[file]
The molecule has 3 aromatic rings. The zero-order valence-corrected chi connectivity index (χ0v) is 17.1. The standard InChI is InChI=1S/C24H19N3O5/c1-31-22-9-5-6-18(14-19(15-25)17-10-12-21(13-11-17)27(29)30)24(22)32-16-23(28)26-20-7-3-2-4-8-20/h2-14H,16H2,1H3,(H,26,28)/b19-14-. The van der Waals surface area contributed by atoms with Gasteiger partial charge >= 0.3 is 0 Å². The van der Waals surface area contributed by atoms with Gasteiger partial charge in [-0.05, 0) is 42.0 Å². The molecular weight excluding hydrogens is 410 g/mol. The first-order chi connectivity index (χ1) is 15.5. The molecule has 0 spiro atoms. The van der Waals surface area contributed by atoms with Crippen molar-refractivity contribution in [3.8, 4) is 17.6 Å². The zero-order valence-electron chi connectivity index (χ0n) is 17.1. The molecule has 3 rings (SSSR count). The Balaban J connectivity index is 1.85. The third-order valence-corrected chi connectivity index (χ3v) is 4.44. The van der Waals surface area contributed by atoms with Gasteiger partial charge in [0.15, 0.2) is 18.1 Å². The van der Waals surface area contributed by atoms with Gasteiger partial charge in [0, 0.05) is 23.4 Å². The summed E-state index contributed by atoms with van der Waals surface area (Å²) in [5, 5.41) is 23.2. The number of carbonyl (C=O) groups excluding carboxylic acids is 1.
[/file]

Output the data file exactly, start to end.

The molecule has 3 aromatic rings. The zero-order valence-corrected chi connectivity index (χ0v) is 17.1. The standard InChI is InChI=1S/C24H19N3O5/c1-31-22-9-5-6-18(14-19(15-25)17-10-12-21(13-11-17)27(29)30)24(22)32-16-23(28)26-20-7-3-2-4-8-20/h2-14H,16H2,1H3,(H,26,28)/b19-14-. The van der Waals surface area contributed by atoms with Gasteiger partial charge >= 0.3 is 0 Å². The van der Waals surface area contributed by atoms with Gasteiger partial charge in [-0.05, 0) is 42.0 Å². The molecular weight excluding hydrogens is 410 g/mol. The first-order chi connectivity index (χ1) is 15.5. The molecule has 0 spiro atoms. The van der Waals surface area contributed by atoms with Crippen molar-refractivity contribution in [3.8, 4) is 17.6 Å². The zero-order valence-electron chi connectivity index (χ0n) is 17.1. The molecule has 3 rings (SSSR count). The Balaban J connectivity index is 1.85. The third-order valence-corrected chi connectivity index (χ3v) is 4.44. The van der Waals surface area contributed by atoms with Gasteiger partial charge in [0.15, 0.2) is 18.1 Å². The van der Waals surface area contributed by atoms with Gasteiger partial charge in [0, 0.05) is 23.4 Å². The summed E-state index contributed by atoms with van der Waals surface area (Å²) in [5, 5.41) is 23.2. The number of carbonyl (C=O) groups excluding carboxylic acids is 1.